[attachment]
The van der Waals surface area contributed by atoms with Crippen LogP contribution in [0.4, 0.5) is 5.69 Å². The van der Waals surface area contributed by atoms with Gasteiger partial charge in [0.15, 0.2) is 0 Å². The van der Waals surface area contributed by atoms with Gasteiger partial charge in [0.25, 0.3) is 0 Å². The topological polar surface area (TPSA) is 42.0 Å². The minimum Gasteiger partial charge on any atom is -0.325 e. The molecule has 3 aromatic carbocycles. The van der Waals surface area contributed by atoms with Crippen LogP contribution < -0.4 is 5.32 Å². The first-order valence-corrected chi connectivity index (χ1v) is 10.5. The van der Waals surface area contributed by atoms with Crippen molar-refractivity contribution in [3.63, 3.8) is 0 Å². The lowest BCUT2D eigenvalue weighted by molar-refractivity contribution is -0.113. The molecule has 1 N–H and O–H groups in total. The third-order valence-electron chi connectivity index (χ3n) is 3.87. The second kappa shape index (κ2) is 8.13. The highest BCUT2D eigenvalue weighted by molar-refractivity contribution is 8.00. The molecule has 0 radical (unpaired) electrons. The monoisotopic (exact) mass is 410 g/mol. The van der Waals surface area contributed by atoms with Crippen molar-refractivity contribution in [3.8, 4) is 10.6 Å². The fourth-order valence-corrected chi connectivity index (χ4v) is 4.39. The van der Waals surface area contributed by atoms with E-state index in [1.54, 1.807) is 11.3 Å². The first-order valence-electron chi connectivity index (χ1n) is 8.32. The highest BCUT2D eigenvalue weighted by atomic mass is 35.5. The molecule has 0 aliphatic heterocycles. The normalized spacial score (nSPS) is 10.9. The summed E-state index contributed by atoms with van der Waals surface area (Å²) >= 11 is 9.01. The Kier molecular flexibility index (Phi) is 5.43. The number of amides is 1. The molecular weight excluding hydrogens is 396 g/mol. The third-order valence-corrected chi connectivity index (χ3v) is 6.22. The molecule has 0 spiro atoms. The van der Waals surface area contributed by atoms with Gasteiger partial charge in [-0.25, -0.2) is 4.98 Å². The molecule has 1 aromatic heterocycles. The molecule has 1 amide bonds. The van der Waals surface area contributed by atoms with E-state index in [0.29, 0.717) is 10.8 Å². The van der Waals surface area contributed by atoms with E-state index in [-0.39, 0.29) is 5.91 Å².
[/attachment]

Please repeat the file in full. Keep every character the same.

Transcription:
The van der Waals surface area contributed by atoms with Crippen LogP contribution in [0.4, 0.5) is 5.69 Å². The van der Waals surface area contributed by atoms with Gasteiger partial charge in [0.15, 0.2) is 0 Å². The van der Waals surface area contributed by atoms with Gasteiger partial charge in [0.25, 0.3) is 0 Å². The topological polar surface area (TPSA) is 42.0 Å². The minimum Gasteiger partial charge on any atom is -0.325 e. The molecule has 3 aromatic carbocycles. The van der Waals surface area contributed by atoms with Crippen LogP contribution < -0.4 is 5.32 Å². The first-order valence-corrected chi connectivity index (χ1v) is 10.5. The van der Waals surface area contributed by atoms with Crippen molar-refractivity contribution in [3.63, 3.8) is 0 Å². The lowest BCUT2D eigenvalue weighted by molar-refractivity contribution is -0.113. The molecule has 1 N–H and O–H groups in total. The third-order valence-electron chi connectivity index (χ3n) is 3.87. The second kappa shape index (κ2) is 8.13. The highest BCUT2D eigenvalue weighted by molar-refractivity contribution is 8.00. The molecule has 0 radical (unpaired) electrons. The monoisotopic (exact) mass is 410 g/mol. The van der Waals surface area contributed by atoms with Crippen molar-refractivity contribution in [3.8, 4) is 10.6 Å². The fourth-order valence-corrected chi connectivity index (χ4v) is 4.39. The van der Waals surface area contributed by atoms with E-state index in [1.54, 1.807) is 11.3 Å². The first-order valence-electron chi connectivity index (χ1n) is 8.32. The highest BCUT2D eigenvalue weighted by atomic mass is 35.5. The molecule has 0 aliphatic heterocycles. The normalized spacial score (nSPS) is 10.9. The summed E-state index contributed by atoms with van der Waals surface area (Å²) >= 11 is 9.01. The Kier molecular flexibility index (Phi) is 5.43. The number of amides is 1. The molecular weight excluding hydrogens is 396 g/mol. The third-order valence-corrected chi connectivity index (χ3v) is 6.22. The molecule has 0 spiro atoms. The van der Waals surface area contributed by atoms with Gasteiger partial charge in [-0.25, -0.2) is 4.98 Å². The molecule has 1 aromatic heterocycles. The molecule has 1 amide bonds. The van der Waals surface area contributed by atoms with E-state index in [0.29, 0.717) is 10.8 Å². The van der Waals surface area contributed by atoms with E-state index in [-0.39, 0.29) is 5.91 Å².